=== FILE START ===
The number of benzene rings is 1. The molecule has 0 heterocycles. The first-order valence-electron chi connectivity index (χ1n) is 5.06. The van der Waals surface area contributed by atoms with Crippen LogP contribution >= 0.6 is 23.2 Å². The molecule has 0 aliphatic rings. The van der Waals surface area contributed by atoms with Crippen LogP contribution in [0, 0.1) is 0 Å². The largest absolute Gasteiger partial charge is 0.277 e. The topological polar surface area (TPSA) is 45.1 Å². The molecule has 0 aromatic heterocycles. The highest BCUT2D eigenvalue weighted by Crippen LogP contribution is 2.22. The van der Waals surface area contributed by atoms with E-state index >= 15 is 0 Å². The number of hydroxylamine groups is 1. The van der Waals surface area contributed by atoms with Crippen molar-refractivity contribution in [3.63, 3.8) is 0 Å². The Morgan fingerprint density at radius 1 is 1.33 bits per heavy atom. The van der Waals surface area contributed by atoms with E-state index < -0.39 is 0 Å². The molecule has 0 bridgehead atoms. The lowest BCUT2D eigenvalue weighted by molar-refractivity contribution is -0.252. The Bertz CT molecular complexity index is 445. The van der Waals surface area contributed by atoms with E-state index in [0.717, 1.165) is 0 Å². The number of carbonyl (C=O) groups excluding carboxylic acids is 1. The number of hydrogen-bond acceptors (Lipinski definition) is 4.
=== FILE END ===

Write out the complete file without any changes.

The number of benzene rings is 1. The molecule has 0 heterocycles. The first-order valence-electron chi connectivity index (χ1n) is 5.06. The van der Waals surface area contributed by atoms with Crippen LogP contribution >= 0.6 is 23.2 Å². The molecule has 0 aliphatic rings. The van der Waals surface area contributed by atoms with Crippen LogP contribution in [0, 0.1) is 0 Å². The largest absolute Gasteiger partial charge is 0.277 e. The topological polar surface area (TPSA) is 45.1 Å². The molecule has 0 aromatic heterocycles. The highest BCUT2D eigenvalue weighted by Crippen LogP contribution is 2.22. The van der Waals surface area contributed by atoms with E-state index >= 15 is 0 Å². The number of hydroxylamine groups is 1. The van der Waals surface area contributed by atoms with Crippen molar-refractivity contribution in [3.63, 3.8) is 0 Å². The Morgan fingerprint density at radius 1 is 1.33 bits per heavy atom. The van der Waals surface area contributed by atoms with E-state index < -0.39 is 0 Å². The molecule has 0 bridgehead atoms. The lowest BCUT2D eigenvalue weighted by molar-refractivity contribution is -0.252. The Bertz CT molecular complexity index is 445. The van der Waals surface area contributed by atoms with E-state index in [0.717, 1.165) is 0 Å². The number of carbonyl (C=O) groups excluding carboxylic acids is 1. The number of hydrogen-bond acceptors (Lipinski definition) is 4.